# UML Statediagram

I am trying to draw a UML statediagram with TikZ. I tried tikz-uml, but I was not satisfied with the way it handles the state nodes. While I love TikZ for its versatile placement options of nodes (relative placement with above, selecting anchor points), I have no clue how to do this with tikz-uml. Furthermore, it gives me text extending outside the node.

Looking briefly at tikz-uml's implementation (I am still a TeX noob), I learned that actually a rounded rectangle is drawn around a title node and a content node with the fitting library, and subsequently a line separating the statename is added. Thus I tried to have an implementation of my own, drawing the title and the contents in one TikZ picture, which I then put inside a node. That way I hope to preserve the easy placement that I have grown accustomed to from normal TikZ nodes. Here is the code and the problem, the line I draw for separation is misplaced above the nodes (note: render twice to get the same line placement I got):

\documentclass{article}
\usepackage{tikz}
\usepackage{tikz-uml}
\usepackage[active,tightpage]{preview}
\usetikzlibrary{calc}
\usetikzlibrary{positioning}
\PreviewEnvironment{tikzpicture}
\begin{document}
\begin{tikzpicture}
\node[draw, rounded corners](box){
\begin{tikzpicture}[remember picture]
\node[draw=red](caption) {titel};
\node[below=0 of caption] {\begin{tabular} ccontent\\more content\end{tabular}};
\end{tikzpicture}
};
\draw (caption.south -| box.west) -- (caption.south -| box.east);
\end{tikzpicture}
\end{document}


To show where the line should be, the title box is drawn in red, the line should be on its lower edge, similar to the tikz-uml output. The line actually is the black bar above the outer black node, drawn above it near the top edge of the image.

For comparison here is what I tried with tikz-uml and the result (simply replace everyting inside the outer tikzpicture above with this to test):

\begin{umlstate}[x=-3, y=-4, name=discard, do=clear all valid bits]{discard}
\end{umlstate}


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Could you edit your question to include a complete LaTeX document, that I can paste into my editor? –  John Wickerson May 8 '13 at 10:23
@JohnWickerson: done. I skipped it for the lower part, since it uses the same preamble on one hand, and I am not satisfied with the placement option tikz-uml gives me anyway on the other hand. Thansk for the grammar corrections, I hope I learned a thing or two. –  ted May 8 '13 at 10:49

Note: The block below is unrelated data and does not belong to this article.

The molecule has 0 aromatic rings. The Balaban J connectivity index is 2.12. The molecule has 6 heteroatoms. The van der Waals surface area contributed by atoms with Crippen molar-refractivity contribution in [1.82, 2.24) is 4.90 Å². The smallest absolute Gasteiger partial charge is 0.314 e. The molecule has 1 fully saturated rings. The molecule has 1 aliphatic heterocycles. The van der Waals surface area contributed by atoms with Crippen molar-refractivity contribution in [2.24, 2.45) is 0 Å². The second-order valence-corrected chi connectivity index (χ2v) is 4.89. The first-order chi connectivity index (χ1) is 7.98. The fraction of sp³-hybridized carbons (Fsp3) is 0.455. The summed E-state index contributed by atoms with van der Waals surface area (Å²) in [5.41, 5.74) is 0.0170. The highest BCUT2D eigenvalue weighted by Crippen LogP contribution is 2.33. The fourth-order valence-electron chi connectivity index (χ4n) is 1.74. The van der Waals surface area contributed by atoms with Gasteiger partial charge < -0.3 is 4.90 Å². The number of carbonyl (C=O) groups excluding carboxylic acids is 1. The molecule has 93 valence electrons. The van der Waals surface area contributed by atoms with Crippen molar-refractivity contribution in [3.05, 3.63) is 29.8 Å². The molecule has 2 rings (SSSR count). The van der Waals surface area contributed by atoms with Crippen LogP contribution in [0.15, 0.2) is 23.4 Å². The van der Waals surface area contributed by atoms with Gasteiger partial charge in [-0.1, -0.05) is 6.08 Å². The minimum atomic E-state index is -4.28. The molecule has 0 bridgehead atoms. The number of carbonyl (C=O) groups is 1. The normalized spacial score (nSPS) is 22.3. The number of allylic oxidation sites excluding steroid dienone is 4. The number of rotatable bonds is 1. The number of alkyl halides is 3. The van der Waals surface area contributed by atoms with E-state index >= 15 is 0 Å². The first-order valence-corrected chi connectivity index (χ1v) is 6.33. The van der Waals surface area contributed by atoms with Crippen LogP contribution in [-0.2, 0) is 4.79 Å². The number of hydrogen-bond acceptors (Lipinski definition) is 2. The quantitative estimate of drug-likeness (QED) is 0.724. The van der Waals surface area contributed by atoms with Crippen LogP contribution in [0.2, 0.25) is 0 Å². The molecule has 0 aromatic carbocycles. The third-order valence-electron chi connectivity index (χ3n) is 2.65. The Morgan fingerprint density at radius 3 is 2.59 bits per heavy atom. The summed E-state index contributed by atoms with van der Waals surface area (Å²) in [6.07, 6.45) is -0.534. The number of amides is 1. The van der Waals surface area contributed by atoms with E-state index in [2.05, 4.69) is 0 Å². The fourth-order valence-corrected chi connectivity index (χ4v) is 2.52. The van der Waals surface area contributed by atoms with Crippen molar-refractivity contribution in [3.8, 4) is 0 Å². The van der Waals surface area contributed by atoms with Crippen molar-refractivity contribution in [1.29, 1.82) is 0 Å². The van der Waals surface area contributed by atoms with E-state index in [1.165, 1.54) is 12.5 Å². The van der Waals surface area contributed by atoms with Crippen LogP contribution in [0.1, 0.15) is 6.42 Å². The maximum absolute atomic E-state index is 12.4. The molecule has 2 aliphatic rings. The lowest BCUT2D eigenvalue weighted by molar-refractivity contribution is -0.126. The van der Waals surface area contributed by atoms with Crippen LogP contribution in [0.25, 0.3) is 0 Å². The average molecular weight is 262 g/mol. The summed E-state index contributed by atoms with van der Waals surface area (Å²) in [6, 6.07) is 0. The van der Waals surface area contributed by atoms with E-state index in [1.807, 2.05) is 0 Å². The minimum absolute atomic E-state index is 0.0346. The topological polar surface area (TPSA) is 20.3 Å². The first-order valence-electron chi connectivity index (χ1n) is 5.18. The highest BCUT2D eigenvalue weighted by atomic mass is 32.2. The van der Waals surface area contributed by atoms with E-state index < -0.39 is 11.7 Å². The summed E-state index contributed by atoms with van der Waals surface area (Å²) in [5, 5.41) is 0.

No prob. By the way, if you write do=clear all\\valid bits then you can avoid the problem of the text extending outside the node. –  John Wickerson May 8 '13 at 10:55
My guess is that you should stick with the tikz-uml package, as it's probably the best tool for the job of writing UML diagrams. Can you give a specific example of the placement options that you're not satisfied with? –  John Wickerson May 8 '13 at 10:56
@JohnWickerson: I am not satisfied with the lack of relative placement (e.g. below=1cm of myOtherUmlState), at least I don't know how to apply it to tikz-uml. Furthermore I consider the forced linebreak a hack, wich should not be necessary since tikz can handle this nicly. I have to read up on it again, but I don't recall any prerequisites for nodes fitting the text placed inside. Furthermore I would appreciate placement at different anchors (I hava a decision with 5 outcomes and would like to place them in equal distance to the decision marker at 0, -45, -90, -135 and 180°) –  ted May 8 '13 at 11:05

You could make your state node into a 'multipart' node. For that, you need to load the shapes.multipart TikZ library. You should then be able to use all the placement options that you're used to.

Result:

Code:

\documentclass[border=1cm]{standalone}
\usepackage{tikz}
\usetikzlibrary{shapes.multipart}
\begin{document}
\begin{tikzpicture}
\node[rectangle split, rectangle split parts=2, draw, rounded corners]{%
\tikz\node[draw=red, rectangle, rounded corners]{titel};
\nodepart{two}
\begin{tabular}{c}
content \\ more content
\end{tabular}
};
\end{tikzpicture}
\end{document}


PS. You might alternatively make your state node into a matrix, but then it's quite hard to get the horizontal line that you want (see this discussion, for instance).

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Looks awesome, this can be simplified, since I only had the redf rame to show were the lines was supposed to be. Thank you very much (I think the implementor of tikz-uml could improve his library with his approach(correct look, handling like a standard tikz node, and if simplified no more hassle than the tikz-uml state representation)). –  ted May 8 '13 at 12:24
btw. for people drawing statediagrams defining a style helps. Just put [stateNode/.style={rectangle split, rectangle split parts=2, draw, rounded corners, fill=yellow!10}] behind tikzpicture and use it with \node[statenode]{...}, I wonder if there is a shortcut for the \nodepart{two}\tabular-part since this gets tedious –  ted May 8 '13 at 12:51
You could probably factor that into a macro, say \statenode, such that the diagram in my answer could be obtained by writing \statenode{titel}{content \\ more content}. –  John Wickerson May 8 '13 at 13:32
the problem with a macro is not loosing tikz power... (adding positioning, nameing the nodes are most important and possible, but what about special cases like different fills, fancy decorations,...) (sort of forwarding), I am rather leaving this untouched (I am clueless as to how do proper forwarding, best would be a command that mimics a node (in alll ways), but has two textparameters. –  ted May 8 '13 at 13:56
Fair enough. Then maybe just factor out the contents of the state node into a macro: \node[statenode]{\statenode{titel}{content \\ more content}}. –  John Wickerson May 8 '13 at 14:19